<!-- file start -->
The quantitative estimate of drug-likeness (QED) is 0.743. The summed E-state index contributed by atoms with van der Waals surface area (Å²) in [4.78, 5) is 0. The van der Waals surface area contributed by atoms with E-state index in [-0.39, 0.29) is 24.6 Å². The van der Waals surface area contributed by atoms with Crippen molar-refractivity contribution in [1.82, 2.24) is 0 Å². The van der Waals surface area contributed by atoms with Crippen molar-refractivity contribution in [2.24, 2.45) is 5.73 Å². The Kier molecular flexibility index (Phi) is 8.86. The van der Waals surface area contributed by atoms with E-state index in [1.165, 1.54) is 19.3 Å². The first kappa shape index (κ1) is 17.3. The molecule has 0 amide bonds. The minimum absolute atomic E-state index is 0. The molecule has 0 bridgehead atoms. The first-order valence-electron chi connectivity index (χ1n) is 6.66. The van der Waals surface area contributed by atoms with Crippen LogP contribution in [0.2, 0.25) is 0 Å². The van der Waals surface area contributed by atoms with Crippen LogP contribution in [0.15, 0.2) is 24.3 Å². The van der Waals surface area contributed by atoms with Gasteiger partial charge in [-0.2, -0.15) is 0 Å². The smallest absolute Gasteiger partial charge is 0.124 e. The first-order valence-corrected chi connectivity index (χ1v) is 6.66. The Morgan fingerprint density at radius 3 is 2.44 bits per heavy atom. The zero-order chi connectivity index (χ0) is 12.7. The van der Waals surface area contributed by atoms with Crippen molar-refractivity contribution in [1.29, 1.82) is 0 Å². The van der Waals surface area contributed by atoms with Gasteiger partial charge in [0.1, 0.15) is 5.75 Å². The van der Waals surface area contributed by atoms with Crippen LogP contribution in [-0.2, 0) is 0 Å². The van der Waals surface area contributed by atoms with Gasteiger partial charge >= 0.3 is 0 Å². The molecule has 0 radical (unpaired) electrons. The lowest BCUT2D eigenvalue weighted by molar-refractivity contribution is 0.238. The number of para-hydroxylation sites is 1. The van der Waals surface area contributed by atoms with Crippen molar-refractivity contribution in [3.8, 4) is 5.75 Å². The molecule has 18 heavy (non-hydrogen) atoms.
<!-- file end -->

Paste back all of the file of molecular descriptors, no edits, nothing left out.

The quantitative estimate of drug-likeness (QED) is 0.743. The summed E-state index contributed by atoms with van der Waals surface area (Å²) in [4.78, 5) is 0. The van der Waals surface area contributed by atoms with E-state index in [-0.39, 0.29) is 24.6 Å². The van der Waals surface area contributed by atoms with Crippen molar-refractivity contribution in [1.82, 2.24) is 0 Å². The van der Waals surface area contributed by atoms with Crippen molar-refractivity contribution in [2.24, 2.45) is 5.73 Å². The Kier molecular flexibility index (Phi) is 8.86. The van der Waals surface area contributed by atoms with E-state index in [1.165, 1.54) is 19.3 Å². The first kappa shape index (κ1) is 17.3. The molecule has 0 amide bonds. The minimum absolute atomic E-state index is 0. The molecule has 0 bridgehead atoms. The first-order valence-electron chi connectivity index (χ1n) is 6.66. The van der Waals surface area contributed by atoms with Crippen LogP contribution in [0.2, 0.25) is 0 Å². The van der Waals surface area contributed by atoms with Crippen LogP contribution in [0.15, 0.2) is 24.3 Å². The van der Waals surface area contributed by atoms with Gasteiger partial charge in [-0.2, -0.15) is 0 Å². The smallest absolute Gasteiger partial charge is 0.124 e. The first-order valence-corrected chi connectivity index (χ1v) is 6.66. The Morgan fingerprint density at radius 3 is 2.44 bits per heavy atom. The zero-order chi connectivity index (χ0) is 12.7. The van der Waals surface area contributed by atoms with Crippen molar-refractivity contribution in [1.29, 1.82) is 0 Å². The van der Waals surface area contributed by atoms with Gasteiger partial charge in [0.1, 0.15) is 5.75 Å². The van der Waals surface area contributed by atoms with Crippen LogP contribution in [-0.2, 0) is 0 Å². The van der Waals surface area contributed by atoms with Gasteiger partial charge >= 0.3 is 0 Å². The molecule has 0 radical (unpaired) electrons. The lowest BCUT2D eigenvalue weighted by molar-refractivity contribution is 0.238. The number of para-hydroxylation sites is 1. The van der Waals surface area contributed by atoms with Crippen molar-refractivity contribution in [3.8, 4) is 5.75 Å². The molecule has 18 heavy (non-hydrogen) atoms.